“What happened,” the Space Cowboy said.

“I have a plan,” she said.

*  *  *  

“But we were saving the planet! We defeated our foe!” cried the Space Cowboy.

“Indeed,” the Special Prosecutor said. “And if you had taken some care in the process of said defeat, there might be another party who would be financially and criminally liable for this catastrophic event.”

“But he was, like, really really bad!” the Space Cowboy said.

The Special Prosecutor tapped his writing device on his binder. “I’m going to read back your own testimony. As you said on Day One: ‘the universe is full of evil dudes and stuff, and it’s totally up to awesome dudes like us to, you know, fight it.”

“Right!” the Space Cowboy said. He pumped his fist. “Nailed it,” he said in a soft voice.

“So the ability – no, the duty, the assignment, if you will, to fight these ‘evil dudes’ – exactly where did that come from?”

“Where did it come from?” the Space Cowboy said. He looked to the Alien Girl, then the Creature, then the Robot. He winked and placed a hand over his heart. “It came from here,” he said.

“The prosecution rests,” the Special Prosecutor said.

*  *  *

“I miss Robot,” the Space Cowboy said. “Do you really think they’re just going to clean him?”

The Alien Girl had been looking out the window since they had returned from the Senate Chamber. Tomorrow, they would be sent to maximum security prisons on three separate planets. “You know the answer to that question,” she said.

The Space Cowboy looked out the window, where the Independence Day countdown clock indicated that the celebration would start in three hours. “I’m trying to have a hunch,” he said. “But…”

“That’s it,” said the Alien Girl. She walked into the kitchen and reached a hand into the garbage disposal, extending her arm into the drain. She grimaced and the arm went deeper and deeper.

“What the…” the Space Cowboy said. In the distance, they heard sounds, scraping, something getting closer. The Alien Girl wiped a single bead of sweat off her beautiful green face. There was a grating sound and then the sink was wobbling, moving. Tiles popped. Pipes burst and hissed. Finally the Alien Girl shouted and flung the sink against the wall in a mass of broken pipes and concrete.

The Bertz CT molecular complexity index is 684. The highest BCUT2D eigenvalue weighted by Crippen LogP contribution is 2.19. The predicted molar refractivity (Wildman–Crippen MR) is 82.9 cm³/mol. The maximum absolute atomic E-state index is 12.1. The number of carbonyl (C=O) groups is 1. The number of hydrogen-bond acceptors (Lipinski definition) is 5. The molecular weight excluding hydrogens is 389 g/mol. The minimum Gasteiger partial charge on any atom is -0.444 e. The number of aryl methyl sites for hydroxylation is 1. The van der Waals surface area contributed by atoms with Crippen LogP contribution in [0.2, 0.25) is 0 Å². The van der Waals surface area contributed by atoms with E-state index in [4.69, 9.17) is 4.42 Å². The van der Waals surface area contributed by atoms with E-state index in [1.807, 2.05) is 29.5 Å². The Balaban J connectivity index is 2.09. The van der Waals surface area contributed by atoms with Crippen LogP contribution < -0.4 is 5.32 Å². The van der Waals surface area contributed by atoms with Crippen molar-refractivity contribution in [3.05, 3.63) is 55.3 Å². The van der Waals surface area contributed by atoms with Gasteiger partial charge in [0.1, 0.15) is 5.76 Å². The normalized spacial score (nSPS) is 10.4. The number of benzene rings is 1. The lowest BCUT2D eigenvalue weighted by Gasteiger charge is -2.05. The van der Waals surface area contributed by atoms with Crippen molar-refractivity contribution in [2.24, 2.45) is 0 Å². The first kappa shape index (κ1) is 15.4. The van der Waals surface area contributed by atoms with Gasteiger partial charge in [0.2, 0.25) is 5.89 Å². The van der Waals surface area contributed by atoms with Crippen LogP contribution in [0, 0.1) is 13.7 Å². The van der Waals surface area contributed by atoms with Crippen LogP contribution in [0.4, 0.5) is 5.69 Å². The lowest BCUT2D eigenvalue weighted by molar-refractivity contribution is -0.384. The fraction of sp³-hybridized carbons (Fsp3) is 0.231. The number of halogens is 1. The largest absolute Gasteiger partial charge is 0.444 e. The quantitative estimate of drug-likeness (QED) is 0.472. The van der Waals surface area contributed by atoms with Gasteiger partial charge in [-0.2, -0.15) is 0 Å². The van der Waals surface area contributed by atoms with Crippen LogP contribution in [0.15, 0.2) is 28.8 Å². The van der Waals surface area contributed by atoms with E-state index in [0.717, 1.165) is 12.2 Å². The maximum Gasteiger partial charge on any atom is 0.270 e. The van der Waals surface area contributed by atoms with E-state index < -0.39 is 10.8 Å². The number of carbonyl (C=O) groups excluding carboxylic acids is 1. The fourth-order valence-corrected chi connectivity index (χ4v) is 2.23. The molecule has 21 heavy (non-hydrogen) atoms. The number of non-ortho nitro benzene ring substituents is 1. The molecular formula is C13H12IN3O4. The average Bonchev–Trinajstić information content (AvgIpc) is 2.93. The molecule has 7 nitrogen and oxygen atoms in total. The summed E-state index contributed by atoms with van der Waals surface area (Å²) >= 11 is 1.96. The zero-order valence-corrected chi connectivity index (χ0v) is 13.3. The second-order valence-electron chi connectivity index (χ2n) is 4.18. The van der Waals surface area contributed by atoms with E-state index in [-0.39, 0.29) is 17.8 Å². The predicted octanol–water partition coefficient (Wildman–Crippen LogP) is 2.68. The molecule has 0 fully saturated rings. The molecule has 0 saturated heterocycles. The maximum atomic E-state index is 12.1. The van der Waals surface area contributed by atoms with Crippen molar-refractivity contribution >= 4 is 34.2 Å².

After everything had settled, the Space Cowboy looked at the hole where the sink had been. “We’re going down there?” he said.

“Look behind the sink,” the Alien Girl said. The Space Cowboy picked through the rubble and came away with several bundles of rockets. “We’re going through there,” the Alien Girl said, pointing to the window. She made a sound none of them had ever heard before, metallic and high. “I’m calling your ship right now,” she said. “Let’s get out of here.”  

The Creature said the thing he always said and this time it sounded like a high five.

They arranged the fireworks in a row, facing the window. When they lit the fuse, everything whooshed again and the Space Cowboy smiled and winked. “This one’s for you, Robot,” he said, as the explosives burst through the window and out into the open sky above the city. They watched as the rockets found their purchase in buildings or parks or roadways, crowds of people gathering for the celebration. Fires burned.

“What’s next?” the Alien Girl said.

The Space Cowboy’s ship appeared. The portal opened and the steering mechanism beckoned.

“I sure could go for that cheeseburger,” the Space Cowboy said.

The Alien Girl hugged him and the Creature said the thing he always said. This time it sounded like he was swearing oath, making a vow for all of them: this ragtag band of misfits would fight together until the very end.

They crawled into the ship and flew away, the three of them together, over the flames and through the smoke of the burning city, toward their next adventure.